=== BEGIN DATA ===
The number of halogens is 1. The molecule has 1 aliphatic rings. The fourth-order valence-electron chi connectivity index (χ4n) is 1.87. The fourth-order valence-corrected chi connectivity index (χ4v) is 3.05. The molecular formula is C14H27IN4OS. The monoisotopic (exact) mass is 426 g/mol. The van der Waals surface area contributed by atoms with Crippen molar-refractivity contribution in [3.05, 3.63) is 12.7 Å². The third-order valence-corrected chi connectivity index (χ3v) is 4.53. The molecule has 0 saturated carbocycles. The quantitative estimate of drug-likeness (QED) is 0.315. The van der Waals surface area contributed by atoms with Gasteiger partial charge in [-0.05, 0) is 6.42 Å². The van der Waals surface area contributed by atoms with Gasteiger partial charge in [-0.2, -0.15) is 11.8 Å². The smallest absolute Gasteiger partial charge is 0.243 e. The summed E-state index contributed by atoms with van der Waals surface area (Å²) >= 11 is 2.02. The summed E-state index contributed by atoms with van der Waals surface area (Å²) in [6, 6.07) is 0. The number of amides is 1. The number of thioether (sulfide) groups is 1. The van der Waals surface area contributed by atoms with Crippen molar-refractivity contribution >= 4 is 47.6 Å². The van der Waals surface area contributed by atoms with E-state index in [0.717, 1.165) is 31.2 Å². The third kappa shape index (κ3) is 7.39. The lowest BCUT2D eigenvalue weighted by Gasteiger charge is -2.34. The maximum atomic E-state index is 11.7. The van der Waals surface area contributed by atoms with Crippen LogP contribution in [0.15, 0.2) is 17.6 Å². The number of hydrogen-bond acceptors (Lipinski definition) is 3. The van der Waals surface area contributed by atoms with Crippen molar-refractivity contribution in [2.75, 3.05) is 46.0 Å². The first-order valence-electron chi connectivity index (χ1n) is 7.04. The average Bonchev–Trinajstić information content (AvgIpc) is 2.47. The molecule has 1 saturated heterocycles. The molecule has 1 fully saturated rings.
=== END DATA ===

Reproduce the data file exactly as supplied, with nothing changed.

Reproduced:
The number of halogens is 1. The molecule has 1 aliphatic rings. The fourth-order valence-electron chi connectivity index (χ4n) is 1.87. The fourth-order valence-corrected chi connectivity index (χ4v) is 3.05. The molecular formula is C14H27IN4OS. The monoisotopic (exact) mass is 426 g/mol. The van der Waals surface area contributed by atoms with Crippen molar-refractivity contribution in [3.05, 3.63) is 12.7 Å². The third-order valence-corrected chi connectivity index (χ3v) is 4.53. The molecule has 0 saturated carbocycles. The quantitative estimate of drug-likeness (QED) is 0.315. The van der Waals surface area contributed by atoms with Gasteiger partial charge in [-0.05, 0) is 6.42 Å². The van der Waals surface area contributed by atoms with Gasteiger partial charge in [-0.2, -0.15) is 11.8 Å². The smallest absolute Gasteiger partial charge is 0.243 e. The summed E-state index contributed by atoms with van der Waals surface area (Å²) >= 11 is 2.02. The summed E-state index contributed by atoms with van der Waals surface area (Å²) in [6, 6.07) is 0. The number of amides is 1. The number of thioether (sulfide) groups is 1. The van der Waals surface area contributed by atoms with Crippen molar-refractivity contribution >= 4 is 47.6 Å². The van der Waals surface area contributed by atoms with E-state index in [0.717, 1.165) is 31.2 Å². The third kappa shape index (κ3) is 7.39. The lowest BCUT2D eigenvalue weighted by Gasteiger charge is -2.34. The maximum atomic E-state index is 11.7. The van der Waals surface area contributed by atoms with Crippen LogP contribution in [0.15, 0.2) is 17.6 Å². The number of hydrogen-bond acceptors (Lipinski definition) is 3. The van der Waals surface area contributed by atoms with Crippen molar-refractivity contribution in [2.75, 3.05) is 46.0 Å². The first-order valence-electron chi connectivity index (χ1n) is 7.04. The average Bonchev–Trinajstić information content (AvgIpc) is 2.47. The molecule has 1 saturated heterocycles. The molecule has 1 fully saturated rings.